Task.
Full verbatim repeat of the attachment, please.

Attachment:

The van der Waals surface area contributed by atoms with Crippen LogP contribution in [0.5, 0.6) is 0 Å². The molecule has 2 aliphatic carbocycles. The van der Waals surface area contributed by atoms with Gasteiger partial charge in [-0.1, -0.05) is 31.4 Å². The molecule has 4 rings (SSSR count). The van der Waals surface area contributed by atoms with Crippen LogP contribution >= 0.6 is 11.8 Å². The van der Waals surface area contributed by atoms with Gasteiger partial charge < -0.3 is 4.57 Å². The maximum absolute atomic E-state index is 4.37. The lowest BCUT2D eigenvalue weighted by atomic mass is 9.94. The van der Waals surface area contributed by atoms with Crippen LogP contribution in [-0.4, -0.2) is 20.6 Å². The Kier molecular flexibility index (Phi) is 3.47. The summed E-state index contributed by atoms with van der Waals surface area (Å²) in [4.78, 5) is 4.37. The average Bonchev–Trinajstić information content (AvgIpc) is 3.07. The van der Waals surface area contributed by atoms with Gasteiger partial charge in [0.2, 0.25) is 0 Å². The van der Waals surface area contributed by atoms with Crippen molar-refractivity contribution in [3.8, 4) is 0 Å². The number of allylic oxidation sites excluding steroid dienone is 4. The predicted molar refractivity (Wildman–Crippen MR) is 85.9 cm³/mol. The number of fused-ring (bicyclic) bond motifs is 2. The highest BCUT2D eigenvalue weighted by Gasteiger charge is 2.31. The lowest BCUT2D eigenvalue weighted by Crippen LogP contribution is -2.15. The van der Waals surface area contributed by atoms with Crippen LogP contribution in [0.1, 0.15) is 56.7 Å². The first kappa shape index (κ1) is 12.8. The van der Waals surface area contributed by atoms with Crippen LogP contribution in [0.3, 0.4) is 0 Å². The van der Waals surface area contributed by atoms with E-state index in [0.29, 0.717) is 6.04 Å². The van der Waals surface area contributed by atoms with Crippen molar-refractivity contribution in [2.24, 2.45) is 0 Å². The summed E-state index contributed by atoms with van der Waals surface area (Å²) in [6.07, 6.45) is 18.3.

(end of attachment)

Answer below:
The van der Waals surface area contributed by atoms with Crippen LogP contribution in [0.5, 0.6) is 0 Å². The molecule has 2 aliphatic carbocycles. The van der Waals surface area contributed by atoms with Gasteiger partial charge in [-0.1, -0.05) is 31.4 Å². The molecule has 4 rings (SSSR count). The van der Waals surface area contributed by atoms with Crippen LogP contribution >= 0.6 is 11.8 Å². The van der Waals surface area contributed by atoms with Gasteiger partial charge < -0.3 is 4.57 Å². The maximum absolute atomic E-state index is 4.37. The lowest BCUT2D eigenvalue weighted by atomic mass is 9.94. The van der Waals surface area contributed by atoms with Crippen LogP contribution in [-0.4, -0.2) is 20.6 Å². The Kier molecular flexibility index (Phi) is 3.47. The summed E-state index contributed by atoms with van der Waals surface area (Å²) in [4.78, 5) is 4.37. The average Bonchev–Trinajstić information content (AvgIpc) is 3.07. The van der Waals surface area contributed by atoms with Gasteiger partial charge in [0.2, 0.25) is 0 Å². The van der Waals surface area contributed by atoms with Crippen molar-refractivity contribution in [3.8, 4) is 0 Å². The number of allylic oxidation sites excluding steroid dienone is 4. The predicted molar refractivity (Wildman–Crippen MR) is 85.9 cm³/mol. The number of fused-ring (bicyclic) bond motifs is 2. The highest BCUT2D eigenvalue weighted by Gasteiger charge is 2.31. The lowest BCUT2D eigenvalue weighted by Crippen LogP contribution is -2.15. The van der Waals surface area contributed by atoms with Crippen LogP contribution in [0.1, 0.15) is 56.7 Å². The first kappa shape index (κ1) is 12.8. The van der Waals surface area contributed by atoms with Crippen LogP contribution in [0.3, 0.4) is 0 Å². The van der Waals surface area contributed by atoms with E-state index in [0.29, 0.717) is 6.04 Å². The van der Waals surface area contributed by atoms with Crippen molar-refractivity contribution in [2.24, 2.45) is 0 Å². The summed E-state index contributed by atoms with van der Waals surface area (Å²) in [6.07, 6.45) is 18.3.